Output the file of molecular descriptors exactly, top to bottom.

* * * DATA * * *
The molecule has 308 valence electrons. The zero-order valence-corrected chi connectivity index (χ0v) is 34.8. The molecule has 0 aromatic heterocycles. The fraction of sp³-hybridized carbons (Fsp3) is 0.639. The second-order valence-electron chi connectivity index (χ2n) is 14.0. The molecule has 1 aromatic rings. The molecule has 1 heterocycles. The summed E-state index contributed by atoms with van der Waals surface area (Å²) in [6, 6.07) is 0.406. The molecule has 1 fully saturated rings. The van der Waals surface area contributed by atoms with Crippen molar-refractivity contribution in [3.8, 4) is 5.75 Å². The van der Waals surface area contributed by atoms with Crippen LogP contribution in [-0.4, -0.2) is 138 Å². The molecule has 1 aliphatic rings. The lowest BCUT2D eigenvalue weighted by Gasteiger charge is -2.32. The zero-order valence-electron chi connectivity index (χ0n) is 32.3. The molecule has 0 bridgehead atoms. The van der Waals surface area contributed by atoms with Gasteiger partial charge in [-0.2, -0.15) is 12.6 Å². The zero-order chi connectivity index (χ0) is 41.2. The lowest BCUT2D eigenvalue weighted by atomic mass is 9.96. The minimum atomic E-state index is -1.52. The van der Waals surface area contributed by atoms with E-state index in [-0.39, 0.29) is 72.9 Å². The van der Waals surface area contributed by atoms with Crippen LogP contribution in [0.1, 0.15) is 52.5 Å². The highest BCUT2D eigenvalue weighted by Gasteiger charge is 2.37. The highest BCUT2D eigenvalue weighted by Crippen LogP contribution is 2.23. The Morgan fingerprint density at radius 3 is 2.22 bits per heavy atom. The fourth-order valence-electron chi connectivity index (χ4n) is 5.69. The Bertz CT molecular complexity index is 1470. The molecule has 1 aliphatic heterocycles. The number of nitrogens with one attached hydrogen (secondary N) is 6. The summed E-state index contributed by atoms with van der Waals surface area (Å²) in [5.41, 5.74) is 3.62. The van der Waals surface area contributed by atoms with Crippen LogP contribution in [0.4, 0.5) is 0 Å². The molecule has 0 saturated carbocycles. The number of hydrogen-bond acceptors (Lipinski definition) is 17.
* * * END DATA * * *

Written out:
The molecule has 308 valence electrons. The zero-order valence-corrected chi connectivity index (χ0v) is 34.8. The molecule has 0 aromatic heterocycles. The fraction of sp³-hybridized carbons (Fsp3) is 0.639. The second-order valence-electron chi connectivity index (χ2n) is 14.0. The molecule has 1 aromatic rings. The molecule has 1 heterocycles. The summed E-state index contributed by atoms with van der Waals surface area (Å²) in [6, 6.07) is 0.406. The molecule has 1 fully saturated rings. The van der Waals surface area contributed by atoms with Crippen molar-refractivity contribution in [3.8, 4) is 5.75 Å². The van der Waals surface area contributed by atoms with Crippen LogP contribution in [-0.4, -0.2) is 138 Å². The molecule has 1 aliphatic rings. The lowest BCUT2D eigenvalue weighted by Gasteiger charge is -2.32. The zero-order valence-electron chi connectivity index (χ0n) is 32.3. The molecule has 0 bridgehead atoms. The van der Waals surface area contributed by atoms with Gasteiger partial charge in [-0.2, -0.15) is 12.6 Å². The zero-order chi connectivity index (χ0) is 41.2. The lowest BCUT2D eigenvalue weighted by atomic mass is 9.96. The minimum atomic E-state index is -1.52. The van der Waals surface area contributed by atoms with E-state index in [-0.39, 0.29) is 72.9 Å². The van der Waals surface area contributed by atoms with Crippen LogP contribution in [0.1, 0.15) is 52.5 Å². The highest BCUT2D eigenvalue weighted by Gasteiger charge is 2.37. The highest BCUT2D eigenvalue weighted by Crippen LogP contribution is 2.23. The Morgan fingerprint density at radius 3 is 2.22 bits per heavy atom. The fourth-order valence-electron chi connectivity index (χ4n) is 5.69. The Bertz CT molecular complexity index is 1470. The molecule has 1 aliphatic heterocycles. The number of nitrogens with one attached hydrogen (secondary N) is 6. The summed E-state index contributed by atoms with van der Waals surface area (Å²) in [5.41, 5.74) is 3.62. The van der Waals surface area contributed by atoms with Crippen LogP contribution in [0.4, 0.5) is 0 Å². The molecule has 0 saturated carbocycles. The number of hydrogen-bond acceptors (Lipinski definition) is 17.